- The issue of public access to a sex offender registry was considered by the Supreme Court of Canada in the case of Ontario (Community Safety and Correctional Services) v. Ontario (Information and Privacy Commissioner) (251 ko, 38 pages). In this case, a request was made under the Freedom of Information and Protection of Privacy Act, R.S.O. 1990, c. F.31, for disclosure of a record containing a list of the first three characters of Ontario’s postal codes in one column with a second corresponding column of figures representing the number of individuals residing in each area who are listed in the Ontario Sex Offender Registry. The Ministry resisted the request based on its assertion that the information in the record might lead to the identification of the whereabouts of registered offenders. The Ontario Information and Privacy Commissioner ordered that the record be disclosed. The Supreme Court held that the Commissioner reasonably concluded that the Ministry did not prove that the record could be used to identify sex offenders or that it will ignite among sex offenders a subjective fear of being identified that will lead to lower compliance rates with Ontario’s sex offender registry. The Court upheld the Commissioner’s disclosure order. [ Return to text ]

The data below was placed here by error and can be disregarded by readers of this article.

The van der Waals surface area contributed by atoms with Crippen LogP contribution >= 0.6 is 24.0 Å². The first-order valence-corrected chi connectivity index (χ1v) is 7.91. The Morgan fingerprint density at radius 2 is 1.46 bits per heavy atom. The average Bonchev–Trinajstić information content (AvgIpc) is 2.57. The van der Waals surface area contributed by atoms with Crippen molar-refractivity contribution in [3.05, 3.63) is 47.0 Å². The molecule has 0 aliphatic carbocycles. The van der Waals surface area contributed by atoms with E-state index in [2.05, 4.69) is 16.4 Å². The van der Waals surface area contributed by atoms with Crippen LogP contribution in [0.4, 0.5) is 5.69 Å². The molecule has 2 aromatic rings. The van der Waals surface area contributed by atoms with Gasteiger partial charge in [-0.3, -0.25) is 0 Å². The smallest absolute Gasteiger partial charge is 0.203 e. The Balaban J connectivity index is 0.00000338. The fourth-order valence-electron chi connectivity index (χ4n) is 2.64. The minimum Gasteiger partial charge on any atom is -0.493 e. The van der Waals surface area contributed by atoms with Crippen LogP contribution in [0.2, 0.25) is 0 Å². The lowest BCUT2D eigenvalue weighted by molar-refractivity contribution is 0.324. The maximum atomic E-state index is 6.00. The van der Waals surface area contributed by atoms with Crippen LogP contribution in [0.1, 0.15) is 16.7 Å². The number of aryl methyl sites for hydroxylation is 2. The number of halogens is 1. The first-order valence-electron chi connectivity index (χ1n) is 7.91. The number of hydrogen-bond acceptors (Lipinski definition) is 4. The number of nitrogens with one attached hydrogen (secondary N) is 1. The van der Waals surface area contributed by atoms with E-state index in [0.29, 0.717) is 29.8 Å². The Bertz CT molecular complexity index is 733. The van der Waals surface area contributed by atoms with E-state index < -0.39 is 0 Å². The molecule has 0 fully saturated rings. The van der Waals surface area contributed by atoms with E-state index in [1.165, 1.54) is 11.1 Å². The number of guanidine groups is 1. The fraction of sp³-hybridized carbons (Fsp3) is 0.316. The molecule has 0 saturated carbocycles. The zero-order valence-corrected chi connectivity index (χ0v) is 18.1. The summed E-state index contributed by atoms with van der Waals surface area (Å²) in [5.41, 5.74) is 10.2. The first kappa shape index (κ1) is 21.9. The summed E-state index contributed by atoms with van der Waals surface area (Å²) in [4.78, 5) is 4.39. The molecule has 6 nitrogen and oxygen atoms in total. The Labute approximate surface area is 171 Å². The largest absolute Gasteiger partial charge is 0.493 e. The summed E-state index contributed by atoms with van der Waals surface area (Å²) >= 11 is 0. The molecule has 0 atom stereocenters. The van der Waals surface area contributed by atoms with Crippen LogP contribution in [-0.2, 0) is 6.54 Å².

- There currently exist a number of unofficial publicly accessible databases containing information on individuals that are represented as being convicted sex offenders. One such database is stoppedophiles.ca, which is published by Canada Family Action. The website states that the individuals listed have been convicted in a court of law and the information it lists has been obtained from public sources. It also states that the public, including Canada Family Action, has no access to any updated, registry information and does not guarantee the accuracy of the information provided (see Canada Family Action, stoppedophiles.ca). [ Return to text ]